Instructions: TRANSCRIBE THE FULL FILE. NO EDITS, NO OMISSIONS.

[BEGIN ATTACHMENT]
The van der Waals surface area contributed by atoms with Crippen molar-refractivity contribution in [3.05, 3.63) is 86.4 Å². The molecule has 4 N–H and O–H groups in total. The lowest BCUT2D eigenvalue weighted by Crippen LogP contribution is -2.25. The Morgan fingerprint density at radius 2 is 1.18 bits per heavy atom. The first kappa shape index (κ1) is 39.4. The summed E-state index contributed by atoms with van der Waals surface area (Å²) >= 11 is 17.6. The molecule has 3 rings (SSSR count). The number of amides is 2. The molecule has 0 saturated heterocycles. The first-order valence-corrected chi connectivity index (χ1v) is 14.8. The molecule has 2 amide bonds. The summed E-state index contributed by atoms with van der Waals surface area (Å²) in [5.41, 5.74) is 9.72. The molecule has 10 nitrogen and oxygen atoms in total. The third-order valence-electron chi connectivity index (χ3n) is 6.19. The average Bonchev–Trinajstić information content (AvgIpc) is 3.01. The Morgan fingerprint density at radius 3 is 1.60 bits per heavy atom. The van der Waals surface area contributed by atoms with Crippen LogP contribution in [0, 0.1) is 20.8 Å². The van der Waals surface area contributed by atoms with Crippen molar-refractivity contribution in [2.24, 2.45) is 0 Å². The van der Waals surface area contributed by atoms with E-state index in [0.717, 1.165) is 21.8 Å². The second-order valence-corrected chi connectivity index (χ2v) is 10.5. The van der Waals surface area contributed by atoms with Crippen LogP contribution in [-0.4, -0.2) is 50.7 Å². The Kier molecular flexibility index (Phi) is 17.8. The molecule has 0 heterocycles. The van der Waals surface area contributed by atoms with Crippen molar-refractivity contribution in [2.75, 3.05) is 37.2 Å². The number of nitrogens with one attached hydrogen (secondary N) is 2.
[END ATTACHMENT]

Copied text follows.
The van der Waals surface area contributed by atoms with Crippen molar-refractivity contribution in [3.05, 3.63) is 86.4 Å². The molecule has 4 N–H and O–H groups in total. The lowest BCUT2D eigenvalue weighted by Crippen LogP contribution is -2.25. The Morgan fingerprint density at radius 2 is 1.18 bits per heavy atom. The first kappa shape index (κ1) is 39.4. The summed E-state index contributed by atoms with van der Waals surface area (Å²) >= 11 is 17.6. The molecule has 3 rings (SSSR count). The number of amides is 2. The molecule has 0 saturated heterocycles. The first-order valence-corrected chi connectivity index (χ1v) is 14.8. The molecule has 2 amide bonds. The summed E-state index contributed by atoms with van der Waals surface area (Å²) in [5.41, 5.74) is 9.72. The molecule has 10 nitrogen and oxygen atoms in total. The third-order valence-electron chi connectivity index (χ3n) is 6.19. The average Bonchev–Trinajstić information content (AvgIpc) is 3.01. The Morgan fingerprint density at radius 3 is 1.60 bits per heavy atom. The van der Waals surface area contributed by atoms with Crippen LogP contribution in [0, 0.1) is 20.8 Å². The van der Waals surface area contributed by atoms with Crippen molar-refractivity contribution in [2.24, 2.45) is 0 Å². The van der Waals surface area contributed by atoms with E-state index in [0.717, 1.165) is 21.8 Å². The second-order valence-corrected chi connectivity index (χ2v) is 10.5. The van der Waals surface area contributed by atoms with Crippen LogP contribution in [-0.4, -0.2) is 50.7 Å². The Kier molecular flexibility index (Phi) is 17.8. The molecule has 0 heterocycles. The van der Waals surface area contributed by atoms with Crippen molar-refractivity contribution in [2.75, 3.05) is 37.2 Å². The number of nitrogens with one attached hydrogen (secondary N) is 2.